We have a playground supervisor/caretaker that punishes the children by making them stand against the fence with their backs to the playground.
Since loosing a major part of our playground to a Surestart building the playarea is now too small at lunchtimes when the reception and nursery children are out. Junior (and some infant boys) are being punished by the caretaker for kicking footballs, beanbags and a pine cone. It started as time out but has since moved on to them having to face the fence and stand there until she deems the punishment over. This is a junior school and not a detention centre - none of the children swear or misbehave - can I request the she is removed from duty or can I take my child out of school during lunch?
It may not be the most effective punishment, but it probably isn't absolutely wrong to do either. What you're describing (having a child sit out of an activity for a period of time as a consequence for breaking a rule) is a typical punishment, and sounds like a form of "time out" as well, though there is a lot of debate about what "time out" or "effective time out" really is.
Some things that would make it less of an appropriate punishment were if the children were out of sight of supervision, or if the punishment lasted too long (e.g., the entire recess for a small infraction).
Even if you were uncomfortable with a particular punishment used, I'd approach the situation by asking for more information about why that particular punishment was used, and if you strongly disagreed with the punishment then possibly ask about the possibility of a different punishment being used. I probably wouldn't ask for a particular staff member to be removed unless a serious ethical or morality violation had occurred.
A big thing to keep in mind is that you are in a partnership with the school, and the stronger the relationship you have with the school and particular teachers, the better off your child will be. In as many situations as possible, try to work with school staff to promote the best environment as possible, rather than seeing it as a confrontation. If a teacher hears that she was asked to be removed by you, that might not sit well with her. In a perfect world, she might take that professionally, but teachers/school staff are people too, and she (and the school) may be less willing to work with you in the future if you burn a bridge too early.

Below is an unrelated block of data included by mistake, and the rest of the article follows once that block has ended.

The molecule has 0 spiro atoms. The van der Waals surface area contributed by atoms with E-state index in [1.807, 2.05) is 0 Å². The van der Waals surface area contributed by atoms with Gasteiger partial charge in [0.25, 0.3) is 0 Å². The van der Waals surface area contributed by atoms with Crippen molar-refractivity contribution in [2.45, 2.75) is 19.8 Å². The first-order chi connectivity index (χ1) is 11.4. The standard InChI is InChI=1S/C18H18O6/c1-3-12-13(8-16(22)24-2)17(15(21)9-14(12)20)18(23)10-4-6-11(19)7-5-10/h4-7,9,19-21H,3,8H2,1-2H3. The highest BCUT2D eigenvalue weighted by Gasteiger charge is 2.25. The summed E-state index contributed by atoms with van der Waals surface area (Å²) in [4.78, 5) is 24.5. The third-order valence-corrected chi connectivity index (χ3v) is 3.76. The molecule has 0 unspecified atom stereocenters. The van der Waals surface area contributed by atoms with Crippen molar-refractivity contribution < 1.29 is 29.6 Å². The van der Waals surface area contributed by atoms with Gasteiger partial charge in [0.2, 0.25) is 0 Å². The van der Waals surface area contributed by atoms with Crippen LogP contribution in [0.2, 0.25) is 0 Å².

Regardless, it's great that you are involved and concerned - I wouldn't recommend being any less involved! It's just that strategic and cooperative involvement can go a lot further, especially in the long-term of you and your child's relationship with the school.
Sat and spoke with the Head regarding this punishment - she was not happy and set up a meeting with my 9 year old, the supervisor and herself - they agreed that football, rugby, cops & robbers are fine and the children are allowed to play. My son is now "the hero" for getting all their playtime activities back and all the relationship between the boys and the head are wonderful. The supervisor / caretaker has a few bridges to build but I hear she actually played football with them yesterday! Valuable lesson for my child that negotiation works....